A polymer optoelectronic interface restores light sensitivity in blind rat retinas


Interfacing organic electronics with biological substrates offers new possibilities for biotechnology by taking advantage of the beneficial properties exhibited by organic conducting polymers. These polymers have been used for cellular interfaces in several applications, including cellular scaffolds, neural probes, biosensors and actuators for drug release. Recently, an organic photovoltaic blend has been used for neuronal stimulation via a photo-excitation process. Here, we document the use of a single-component organic film of poly(3-hexylthiophene) (P3HT) to trigger neuronal firing upon illumination. Moreover, we demonstrate that this bio–organic interface restores light sensitivity in explants of rat retinas with light-induced photoreceptor degeneration. These findings suggest that all-organic devices may play an important future role in subretinal prosthetic implants.

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Figure 1: Characterization of the photostimulus generated by the polymeric interface.
Figure 2: Photovoltaic excitation of neurons mediated by a P3HT active layer.
Figure 3: The photoreceptor layer is replaced in the degenerate retina by the organic polymer.
Figure 4: The P3HT layer restores responses in blind retinas.


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The authors thank M. Nanni, G. Pruzzo and F. Succol for technical advice and M. dal Maschio and P. Baldelli for help with data interpretation and discussions. The authors also thank A.J. Heeger, P. Greengard, L.M. Chalupa and L. Maffei for critical reading of the manuscript. The research was supported by the FP7-PEOPLE-212-ITN (‘OLIMPIA’ grant #316832), the Fondazione Istituto Italiano di Tecnologia (‘Multidisciplinary Projects’) and Telethon – Italy (GGP12033 grant to G.L., F.B. and S.B.). The authors also acknowledge support from M. Monti and by R. and I. Munari Gloder. The manuscript was revised by the American Journal Experts editing organization.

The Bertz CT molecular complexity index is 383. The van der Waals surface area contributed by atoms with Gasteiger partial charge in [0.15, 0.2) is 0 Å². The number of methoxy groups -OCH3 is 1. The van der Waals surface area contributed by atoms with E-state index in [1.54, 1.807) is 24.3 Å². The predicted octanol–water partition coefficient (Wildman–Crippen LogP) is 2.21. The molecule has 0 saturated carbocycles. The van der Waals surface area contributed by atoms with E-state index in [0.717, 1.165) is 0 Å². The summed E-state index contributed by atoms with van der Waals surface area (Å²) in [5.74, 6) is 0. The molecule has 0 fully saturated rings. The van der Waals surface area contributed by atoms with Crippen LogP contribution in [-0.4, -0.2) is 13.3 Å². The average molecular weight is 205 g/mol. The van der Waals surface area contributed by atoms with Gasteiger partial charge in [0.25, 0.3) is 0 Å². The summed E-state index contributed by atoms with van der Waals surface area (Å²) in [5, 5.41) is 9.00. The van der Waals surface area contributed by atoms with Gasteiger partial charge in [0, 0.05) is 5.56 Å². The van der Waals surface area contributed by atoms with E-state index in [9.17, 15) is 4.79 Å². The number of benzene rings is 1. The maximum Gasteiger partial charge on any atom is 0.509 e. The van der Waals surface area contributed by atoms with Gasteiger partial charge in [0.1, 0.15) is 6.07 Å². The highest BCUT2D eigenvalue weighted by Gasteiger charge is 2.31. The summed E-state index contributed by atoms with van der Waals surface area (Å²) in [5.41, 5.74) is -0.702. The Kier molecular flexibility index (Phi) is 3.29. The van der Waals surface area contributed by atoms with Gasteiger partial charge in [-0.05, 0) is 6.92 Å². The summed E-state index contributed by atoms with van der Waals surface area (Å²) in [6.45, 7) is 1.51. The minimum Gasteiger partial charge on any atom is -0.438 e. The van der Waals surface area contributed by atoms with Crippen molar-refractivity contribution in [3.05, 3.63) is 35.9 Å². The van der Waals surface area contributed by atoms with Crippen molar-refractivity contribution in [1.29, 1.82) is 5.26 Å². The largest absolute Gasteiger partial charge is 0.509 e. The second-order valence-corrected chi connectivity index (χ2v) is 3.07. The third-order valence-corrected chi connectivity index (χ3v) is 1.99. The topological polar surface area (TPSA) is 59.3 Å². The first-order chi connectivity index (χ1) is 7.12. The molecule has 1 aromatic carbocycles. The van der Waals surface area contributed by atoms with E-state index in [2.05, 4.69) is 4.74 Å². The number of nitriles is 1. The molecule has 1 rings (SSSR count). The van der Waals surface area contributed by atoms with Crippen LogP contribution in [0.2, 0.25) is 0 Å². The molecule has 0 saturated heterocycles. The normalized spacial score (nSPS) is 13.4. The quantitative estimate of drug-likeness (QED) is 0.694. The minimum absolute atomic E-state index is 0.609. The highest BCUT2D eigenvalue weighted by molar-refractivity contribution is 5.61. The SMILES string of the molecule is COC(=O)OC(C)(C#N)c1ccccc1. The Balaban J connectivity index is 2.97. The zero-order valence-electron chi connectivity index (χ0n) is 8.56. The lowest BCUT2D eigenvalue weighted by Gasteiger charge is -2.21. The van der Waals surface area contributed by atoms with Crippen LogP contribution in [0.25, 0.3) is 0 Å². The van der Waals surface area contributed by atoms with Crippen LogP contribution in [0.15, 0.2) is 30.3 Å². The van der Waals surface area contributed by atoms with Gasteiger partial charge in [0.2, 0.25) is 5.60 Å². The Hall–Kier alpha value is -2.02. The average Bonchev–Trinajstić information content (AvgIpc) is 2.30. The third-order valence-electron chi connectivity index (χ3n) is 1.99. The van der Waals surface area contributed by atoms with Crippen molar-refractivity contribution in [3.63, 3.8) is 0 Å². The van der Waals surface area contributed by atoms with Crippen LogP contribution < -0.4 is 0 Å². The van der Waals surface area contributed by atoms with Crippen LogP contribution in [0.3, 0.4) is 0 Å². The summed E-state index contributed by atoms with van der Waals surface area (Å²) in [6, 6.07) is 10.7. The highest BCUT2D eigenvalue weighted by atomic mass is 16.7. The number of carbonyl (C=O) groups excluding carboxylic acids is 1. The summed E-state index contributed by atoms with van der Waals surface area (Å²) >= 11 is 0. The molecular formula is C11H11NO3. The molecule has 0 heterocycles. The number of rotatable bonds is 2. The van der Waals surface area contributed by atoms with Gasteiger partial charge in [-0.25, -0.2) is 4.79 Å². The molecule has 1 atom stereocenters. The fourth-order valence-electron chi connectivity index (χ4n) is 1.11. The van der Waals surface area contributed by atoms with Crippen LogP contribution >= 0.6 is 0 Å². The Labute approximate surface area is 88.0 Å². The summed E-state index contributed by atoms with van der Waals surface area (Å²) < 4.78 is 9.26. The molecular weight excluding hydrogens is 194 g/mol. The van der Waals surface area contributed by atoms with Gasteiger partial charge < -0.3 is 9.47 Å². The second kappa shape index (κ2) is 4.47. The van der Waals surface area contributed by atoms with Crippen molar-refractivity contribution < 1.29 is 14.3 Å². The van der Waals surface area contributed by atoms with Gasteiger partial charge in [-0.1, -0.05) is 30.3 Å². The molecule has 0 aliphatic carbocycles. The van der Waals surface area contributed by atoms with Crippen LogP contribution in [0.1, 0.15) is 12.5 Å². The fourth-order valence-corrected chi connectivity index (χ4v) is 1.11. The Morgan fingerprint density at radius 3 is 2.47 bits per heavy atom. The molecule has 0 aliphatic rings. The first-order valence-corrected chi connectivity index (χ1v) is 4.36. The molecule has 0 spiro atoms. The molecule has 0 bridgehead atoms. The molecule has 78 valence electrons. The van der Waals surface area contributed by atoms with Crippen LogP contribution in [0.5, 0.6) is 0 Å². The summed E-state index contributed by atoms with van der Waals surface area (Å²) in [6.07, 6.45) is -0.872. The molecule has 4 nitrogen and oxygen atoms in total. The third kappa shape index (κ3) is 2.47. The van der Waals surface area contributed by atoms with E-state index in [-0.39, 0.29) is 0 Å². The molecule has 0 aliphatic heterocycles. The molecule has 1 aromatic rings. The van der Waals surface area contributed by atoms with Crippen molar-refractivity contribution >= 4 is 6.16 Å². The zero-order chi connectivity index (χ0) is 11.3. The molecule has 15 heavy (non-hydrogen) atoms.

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D.G. prepared cell cultures, degenerate animals and retinal explants, planned experiments, performed photostimulation experiments and cell viability assays, analysed data and wrote the manuscript. M.R.A. planned the experiments, discussed the results and wrote the manuscript. R.M. prepared degenerate animals, performed retinal sections and acquired confocal images. E.L. prepared polymer samples. S.Be., E.L. and N.M. performed polymer-film electro-optical characterization and analysed data. M.M. and G.P. discussed results. S.Bi. discussed electrophysiological experiments with retinal explants. G.L. and F.B. planned experiments, interpreted and discussed the data, wrote the manuscript and supported the research. All authors discussed the results and revised the manuscript.

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Correspondence to Guglielmo Lanzani or Fabio Benfenati.

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Ghezzi, D., Antognazza, M., Maccarone, R. et al. A polymer optoelectronic interface restores light sensitivity in blind rat retinas. Nature Photon 7, 400–406 (2013). https://doi.org/10.1038/nphoton.2013.34

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